Serve patients objectively

What lessons did vaccine outreach efforts have in understanding/addressing culturally sensitive approaches to health care?

The Covid-19 pandemic was a testament to the challenges within the healthcare system as a whole and the challenges that healthcare leaders and experts, including providers and even scientists like myself, face regarding providing equitable care and culturally competent care. There was a big backlash to vaccine uptake. Even amid scientific evidence, methodologically sound and rigorous evidence that was promising and showed there's protective benefits against severe outcomes, like hospitalizations and even mortality if you receive vaccines from Pfizer or Moderna or Johnson & Johnson. There was just severe backlash against the vaccine uptake, even among some medical providers.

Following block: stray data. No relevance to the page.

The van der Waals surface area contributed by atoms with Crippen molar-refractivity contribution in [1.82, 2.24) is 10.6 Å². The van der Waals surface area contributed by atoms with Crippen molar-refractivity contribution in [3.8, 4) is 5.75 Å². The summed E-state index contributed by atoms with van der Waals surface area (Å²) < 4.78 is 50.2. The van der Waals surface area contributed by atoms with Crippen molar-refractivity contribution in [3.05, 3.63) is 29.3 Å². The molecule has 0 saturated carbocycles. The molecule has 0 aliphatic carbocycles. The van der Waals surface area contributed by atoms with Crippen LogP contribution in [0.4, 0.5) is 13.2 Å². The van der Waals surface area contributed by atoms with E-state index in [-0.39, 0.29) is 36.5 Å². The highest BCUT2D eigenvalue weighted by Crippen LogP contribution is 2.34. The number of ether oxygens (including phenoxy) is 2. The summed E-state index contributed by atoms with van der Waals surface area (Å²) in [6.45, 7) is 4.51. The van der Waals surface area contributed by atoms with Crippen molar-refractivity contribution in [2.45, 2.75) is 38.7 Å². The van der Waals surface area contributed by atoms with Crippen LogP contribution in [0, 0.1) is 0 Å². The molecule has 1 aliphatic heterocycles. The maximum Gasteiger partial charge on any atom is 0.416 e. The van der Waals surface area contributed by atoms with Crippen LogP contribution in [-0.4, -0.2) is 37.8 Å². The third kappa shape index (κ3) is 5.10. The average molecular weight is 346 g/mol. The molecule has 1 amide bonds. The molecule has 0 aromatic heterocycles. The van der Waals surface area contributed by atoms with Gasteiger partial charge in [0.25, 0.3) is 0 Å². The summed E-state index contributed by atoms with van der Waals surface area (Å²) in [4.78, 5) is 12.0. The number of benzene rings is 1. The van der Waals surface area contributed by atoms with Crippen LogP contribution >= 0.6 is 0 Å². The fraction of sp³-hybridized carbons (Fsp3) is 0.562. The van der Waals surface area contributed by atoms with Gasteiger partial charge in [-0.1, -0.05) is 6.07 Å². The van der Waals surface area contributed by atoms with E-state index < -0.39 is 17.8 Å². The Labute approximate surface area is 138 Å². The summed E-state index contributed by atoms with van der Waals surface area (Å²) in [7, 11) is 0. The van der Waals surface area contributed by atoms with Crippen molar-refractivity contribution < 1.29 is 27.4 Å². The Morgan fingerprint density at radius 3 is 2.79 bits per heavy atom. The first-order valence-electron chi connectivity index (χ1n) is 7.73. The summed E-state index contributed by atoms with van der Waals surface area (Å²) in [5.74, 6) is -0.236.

Some of the backlash is rooted in political differences, political views, political opinions. Also religious beliefs. And a lack of trust in science. The pandemic brought science and the practice of epidemiology to the spotlight. And living in a more connected world where there's countless outlets for people to voice and share their opinions just created this huge waterfall of opinions that sometimes overshadowed experts and evidence-based information that is not opinionated or subjective.

I compare it the flu that started off as a pandemic in 1918. The difference between that pandemic versus the Covid-19 pandemic is we did not have the internet; we didn't have social media. I couldn't read an experience from someone who was in a whole other state or country and then, by reading that experience, completely say "Well, I'm going have a negative outlook on it as well." They had to completely rely on experts.